The Best Running Shoes For High Arches
More often than not, any running pain caused by a high arch can be solved by properly finding the right pair of running shoes.
The higher the arch in your foot, the less efficient it becomes at absorbing shock when your foot strikes the ground. This means one thing – you’re going to need some cushioning.
As a runner with high arches, there’s a good chance that your foot will either strike the ground and roll outwards or will experience very little roll at all – this means that you’ll most likely need a neutral running shoe that provides uniformed cushioning across the foot.
The biggest problem with high arches is that it reduces the amount of flexibility in the foot. To compensate for this, your ideal running shoe will offer a good amount of flexibility, the amount the shoe will bend.
The Best Mens Running Shoes For High Arches
The Best Womens Running Shoes For High Arches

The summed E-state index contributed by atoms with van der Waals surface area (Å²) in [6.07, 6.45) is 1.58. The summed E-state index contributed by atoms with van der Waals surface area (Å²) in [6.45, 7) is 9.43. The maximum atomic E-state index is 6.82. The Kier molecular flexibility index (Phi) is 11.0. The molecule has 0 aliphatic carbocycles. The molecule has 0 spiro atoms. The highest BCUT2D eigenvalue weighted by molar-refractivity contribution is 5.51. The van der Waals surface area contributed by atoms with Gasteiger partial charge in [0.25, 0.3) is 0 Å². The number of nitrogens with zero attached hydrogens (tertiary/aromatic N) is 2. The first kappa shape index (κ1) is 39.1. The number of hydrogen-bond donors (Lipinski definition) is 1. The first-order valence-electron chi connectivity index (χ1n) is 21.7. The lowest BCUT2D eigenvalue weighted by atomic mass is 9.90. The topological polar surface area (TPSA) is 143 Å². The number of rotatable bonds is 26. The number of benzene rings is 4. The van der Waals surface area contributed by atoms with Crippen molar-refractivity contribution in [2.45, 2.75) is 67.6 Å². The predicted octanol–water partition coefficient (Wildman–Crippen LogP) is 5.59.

Asics Gel Cumulus 17
The Asics Gel Cumulus 17 are described by many runners as the glass slipper of running shoes and are probable one of the best running shoes for high arches. The fit is superb, they are light, comfortable and attractively designed.
As a runner with high arches, you’ll love the generous cushioning particularly around the heel and outer midsole.
Mizuno Wave Rider 19
The Mizuno Wave Rider 19 are definitely a “must consider” shoe. Offering a comfortable 2mm thick plushy foam sole and a light, responsive design the Wave Rider 19 is great for everything from 5K runs right through to marathons.
Brooks Glycerin 13
Brooks are quickly establishing themselves as a brand renowned for comfort and the Glycerin 13 certainly lives up to this reputation. With good cushioning throughout the sole and a durable design, this is certainly a high milage shoe that will keep going no matter what you throw at it.
Saucony Triumph ISO 2
Saucony is among the most respected names in running shoes.
Firstly the Triumph ISO 2 is a stunning shoe, it just oozes style. The design of the shoe helps to promote a midfoot strike and helps to control the roll of the foot for the many high arch runners who strike with their heel.
Research Into Running With High Arches